When I was working as a contributing editor at Elle Magazine, the Fashion Director called me out loudly in front of the entire staff. She asked me if I was color blind, not in a concerned way, but as an accusation meant to humiliate, and demonstrate just how awful she thought my sense of color was. I cannot remember my response, but I do remember how it felt. It was the first time anyone had criticized my sense of color. Thankfully I can look back on that experience and smile, as I’m pretty secure in my ability to play with colors in pleasing ways (at least they are pleasing to me).
Color is one of the most powerful ways in which we can convey emotions. But color can be tricky. A few people I know are synesthetes. In other words their senses are entangled. Colors can have sound or taste, letters can have colors or smell, etc. And while I am not a synesthete, I do feel that colors have personalities and when placed next to each other they can fight or become best friends, at least this is how it seems to me.
An example of this is my River Rocks Pouch where I have a slate blue background with some beige neutrals. There’s a kind of meditative quality to the colors I chose and the shapes compliment that, with no hard edges. There’s movement and a flow to the design and everyone is getting along. On the other side of the pouch, I added some color, but the colors compliment both the background of slate and light blues, and the beige neutrals of the river rocks. Everyone’s happy. It’s a community of like minded souls co-existing together, even if a couple of them are drama queens.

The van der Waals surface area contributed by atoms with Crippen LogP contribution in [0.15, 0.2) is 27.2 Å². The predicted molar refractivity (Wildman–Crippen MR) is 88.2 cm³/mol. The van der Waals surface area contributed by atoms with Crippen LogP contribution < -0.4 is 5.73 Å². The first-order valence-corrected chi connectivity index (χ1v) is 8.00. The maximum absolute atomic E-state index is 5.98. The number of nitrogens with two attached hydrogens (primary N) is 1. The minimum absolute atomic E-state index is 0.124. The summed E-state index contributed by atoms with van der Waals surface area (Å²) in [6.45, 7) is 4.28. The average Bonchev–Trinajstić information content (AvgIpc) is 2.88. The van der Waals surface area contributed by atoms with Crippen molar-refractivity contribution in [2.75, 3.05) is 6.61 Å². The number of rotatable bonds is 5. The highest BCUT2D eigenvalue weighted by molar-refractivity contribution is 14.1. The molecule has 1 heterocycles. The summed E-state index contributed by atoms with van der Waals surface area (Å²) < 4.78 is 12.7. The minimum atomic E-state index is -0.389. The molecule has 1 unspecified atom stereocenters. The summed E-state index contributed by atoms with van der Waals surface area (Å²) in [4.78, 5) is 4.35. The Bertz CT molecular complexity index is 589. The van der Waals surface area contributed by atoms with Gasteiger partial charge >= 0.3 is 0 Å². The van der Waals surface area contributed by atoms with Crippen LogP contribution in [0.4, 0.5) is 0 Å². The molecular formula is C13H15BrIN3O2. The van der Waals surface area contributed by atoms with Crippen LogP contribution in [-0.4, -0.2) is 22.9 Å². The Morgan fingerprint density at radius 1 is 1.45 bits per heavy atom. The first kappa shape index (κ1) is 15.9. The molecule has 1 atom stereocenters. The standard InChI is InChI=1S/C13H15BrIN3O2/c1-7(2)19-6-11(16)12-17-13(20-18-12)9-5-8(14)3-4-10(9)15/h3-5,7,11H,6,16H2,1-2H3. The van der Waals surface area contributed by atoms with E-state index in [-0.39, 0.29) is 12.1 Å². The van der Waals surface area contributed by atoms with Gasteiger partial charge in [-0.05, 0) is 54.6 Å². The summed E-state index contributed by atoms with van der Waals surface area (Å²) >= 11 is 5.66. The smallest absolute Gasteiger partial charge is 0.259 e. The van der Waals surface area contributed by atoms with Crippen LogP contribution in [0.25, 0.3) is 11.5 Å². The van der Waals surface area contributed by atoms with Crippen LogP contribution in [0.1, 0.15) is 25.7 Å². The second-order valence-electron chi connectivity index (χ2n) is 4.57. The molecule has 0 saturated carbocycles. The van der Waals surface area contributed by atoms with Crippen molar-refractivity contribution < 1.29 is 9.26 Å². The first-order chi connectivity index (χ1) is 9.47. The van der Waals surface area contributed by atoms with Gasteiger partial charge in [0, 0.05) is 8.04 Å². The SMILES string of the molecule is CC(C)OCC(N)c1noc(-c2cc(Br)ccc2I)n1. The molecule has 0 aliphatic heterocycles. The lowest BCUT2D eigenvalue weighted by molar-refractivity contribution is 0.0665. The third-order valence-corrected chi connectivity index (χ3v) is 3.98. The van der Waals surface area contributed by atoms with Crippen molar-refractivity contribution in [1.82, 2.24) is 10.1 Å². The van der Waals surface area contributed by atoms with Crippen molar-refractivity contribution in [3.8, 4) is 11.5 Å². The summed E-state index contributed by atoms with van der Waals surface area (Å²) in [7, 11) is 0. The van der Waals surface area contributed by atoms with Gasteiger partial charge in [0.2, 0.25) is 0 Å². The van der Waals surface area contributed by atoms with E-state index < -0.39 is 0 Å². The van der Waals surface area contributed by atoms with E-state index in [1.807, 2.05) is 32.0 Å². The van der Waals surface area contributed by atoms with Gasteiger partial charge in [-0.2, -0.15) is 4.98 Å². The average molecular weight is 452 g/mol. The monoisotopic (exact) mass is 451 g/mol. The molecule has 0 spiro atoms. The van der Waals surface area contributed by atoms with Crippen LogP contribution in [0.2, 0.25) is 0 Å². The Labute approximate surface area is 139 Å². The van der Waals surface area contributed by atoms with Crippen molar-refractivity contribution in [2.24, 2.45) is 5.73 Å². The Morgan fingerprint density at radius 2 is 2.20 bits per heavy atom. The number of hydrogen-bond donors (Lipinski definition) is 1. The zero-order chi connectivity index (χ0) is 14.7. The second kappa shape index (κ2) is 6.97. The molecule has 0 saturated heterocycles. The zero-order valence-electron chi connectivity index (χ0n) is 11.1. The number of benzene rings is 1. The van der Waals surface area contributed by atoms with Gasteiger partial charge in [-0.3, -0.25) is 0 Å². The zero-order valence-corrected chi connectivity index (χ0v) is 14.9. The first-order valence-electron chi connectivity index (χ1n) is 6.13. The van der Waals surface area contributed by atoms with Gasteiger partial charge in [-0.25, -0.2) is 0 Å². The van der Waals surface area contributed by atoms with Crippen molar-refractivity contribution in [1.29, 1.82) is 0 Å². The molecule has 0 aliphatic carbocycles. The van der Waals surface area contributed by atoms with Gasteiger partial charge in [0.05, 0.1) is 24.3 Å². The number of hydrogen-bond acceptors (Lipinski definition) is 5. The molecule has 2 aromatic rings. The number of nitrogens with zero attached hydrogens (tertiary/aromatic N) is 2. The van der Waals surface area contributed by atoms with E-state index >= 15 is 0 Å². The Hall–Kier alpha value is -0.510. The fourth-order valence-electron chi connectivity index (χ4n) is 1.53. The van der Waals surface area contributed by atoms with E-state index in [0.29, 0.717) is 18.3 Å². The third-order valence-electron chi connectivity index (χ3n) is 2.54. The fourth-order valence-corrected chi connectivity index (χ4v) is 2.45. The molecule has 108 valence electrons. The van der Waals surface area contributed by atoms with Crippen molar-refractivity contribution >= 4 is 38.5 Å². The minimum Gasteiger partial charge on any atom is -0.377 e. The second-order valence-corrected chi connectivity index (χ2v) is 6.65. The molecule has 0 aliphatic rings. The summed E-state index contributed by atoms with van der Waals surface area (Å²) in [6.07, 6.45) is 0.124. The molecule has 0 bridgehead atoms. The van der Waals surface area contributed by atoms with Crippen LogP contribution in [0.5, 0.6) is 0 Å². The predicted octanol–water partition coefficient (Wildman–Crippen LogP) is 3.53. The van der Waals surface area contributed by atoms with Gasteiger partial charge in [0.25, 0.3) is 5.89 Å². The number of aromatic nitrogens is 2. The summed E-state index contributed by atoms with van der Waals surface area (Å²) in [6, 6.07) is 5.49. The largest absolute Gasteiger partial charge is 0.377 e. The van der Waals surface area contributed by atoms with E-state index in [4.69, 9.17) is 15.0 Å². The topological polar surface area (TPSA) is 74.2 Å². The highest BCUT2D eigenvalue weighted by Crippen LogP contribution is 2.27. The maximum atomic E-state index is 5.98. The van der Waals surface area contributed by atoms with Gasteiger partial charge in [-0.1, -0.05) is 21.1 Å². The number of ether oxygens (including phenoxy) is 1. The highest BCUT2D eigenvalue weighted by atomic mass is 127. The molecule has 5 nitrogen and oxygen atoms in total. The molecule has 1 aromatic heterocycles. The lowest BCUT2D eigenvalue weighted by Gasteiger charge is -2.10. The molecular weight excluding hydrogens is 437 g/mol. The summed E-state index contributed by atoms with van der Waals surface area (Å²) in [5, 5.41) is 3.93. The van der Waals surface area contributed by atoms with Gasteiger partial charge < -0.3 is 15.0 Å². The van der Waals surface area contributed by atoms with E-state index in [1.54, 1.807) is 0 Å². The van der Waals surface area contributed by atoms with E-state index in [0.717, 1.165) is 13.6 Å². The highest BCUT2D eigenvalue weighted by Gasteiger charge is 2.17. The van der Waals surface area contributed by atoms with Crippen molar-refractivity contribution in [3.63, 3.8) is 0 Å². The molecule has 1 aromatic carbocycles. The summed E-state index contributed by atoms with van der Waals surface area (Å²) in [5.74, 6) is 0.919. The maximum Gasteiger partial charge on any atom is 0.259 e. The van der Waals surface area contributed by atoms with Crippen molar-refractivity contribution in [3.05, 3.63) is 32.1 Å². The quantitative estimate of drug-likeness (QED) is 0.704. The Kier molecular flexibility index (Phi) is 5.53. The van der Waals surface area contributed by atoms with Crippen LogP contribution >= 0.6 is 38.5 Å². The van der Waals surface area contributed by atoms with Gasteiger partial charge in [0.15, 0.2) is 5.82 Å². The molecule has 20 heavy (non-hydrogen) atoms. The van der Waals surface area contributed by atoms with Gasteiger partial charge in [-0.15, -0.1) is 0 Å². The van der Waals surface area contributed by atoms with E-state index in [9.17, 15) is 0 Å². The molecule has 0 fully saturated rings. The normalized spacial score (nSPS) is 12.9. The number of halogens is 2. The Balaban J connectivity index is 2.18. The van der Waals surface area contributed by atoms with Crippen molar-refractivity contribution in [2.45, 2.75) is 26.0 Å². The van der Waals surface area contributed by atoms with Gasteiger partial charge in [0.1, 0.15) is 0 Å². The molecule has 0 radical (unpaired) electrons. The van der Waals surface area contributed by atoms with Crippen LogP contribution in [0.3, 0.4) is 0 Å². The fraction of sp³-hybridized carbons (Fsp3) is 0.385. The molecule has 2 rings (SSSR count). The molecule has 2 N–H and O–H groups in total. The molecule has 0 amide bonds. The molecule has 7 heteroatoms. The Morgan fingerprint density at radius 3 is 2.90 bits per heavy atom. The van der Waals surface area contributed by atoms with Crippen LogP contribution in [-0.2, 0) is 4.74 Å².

However, if I decided to mix things up and instead chose a grey background, I would have to rework all the other colors I was using, because beige and grey often don’t get along. There’s something about the yellow in the beige and the blue in the grey that can oppose each other. When I then add the colors that all worked so nicely against my slate and light blue, it’s as though everyone begins to disagree. Someone starts yelling and others soon follow. The whole thing turns into a brawl.
When I was at Parsons School of Design, I had to take a number of color theory classes, which laid the groundwork for all design, no matter what the medium. Each of us was given a color wheel, and that wheel was our road map. When in doubt, I’d pull out the color wheel. It helps to also have a basic understanding of the psychology of colors, but that is far more subjective. What is most important is learning what speaks to you and having some understanding as to why.
Even so, every now and again I design something and the colors are off, just a little. While I was designing, I didn’t pick up on the fact that there was some bickering going on. It can be subtle, but as a result, my design doesn’t fill me with a sense of calm. Sometimes I won’t realize this until the project is finished and I won’t feel the kind of joy I feel when everyone is behaving nicely. It’s like going to a dinner party and a couple of the guests clearly dislike each other. You just hope they’ll be seated at opposite ends of the table. It’s the same with color. Keep those that fight at opposite ends of the table and everything and everyone will be far more enjoyable!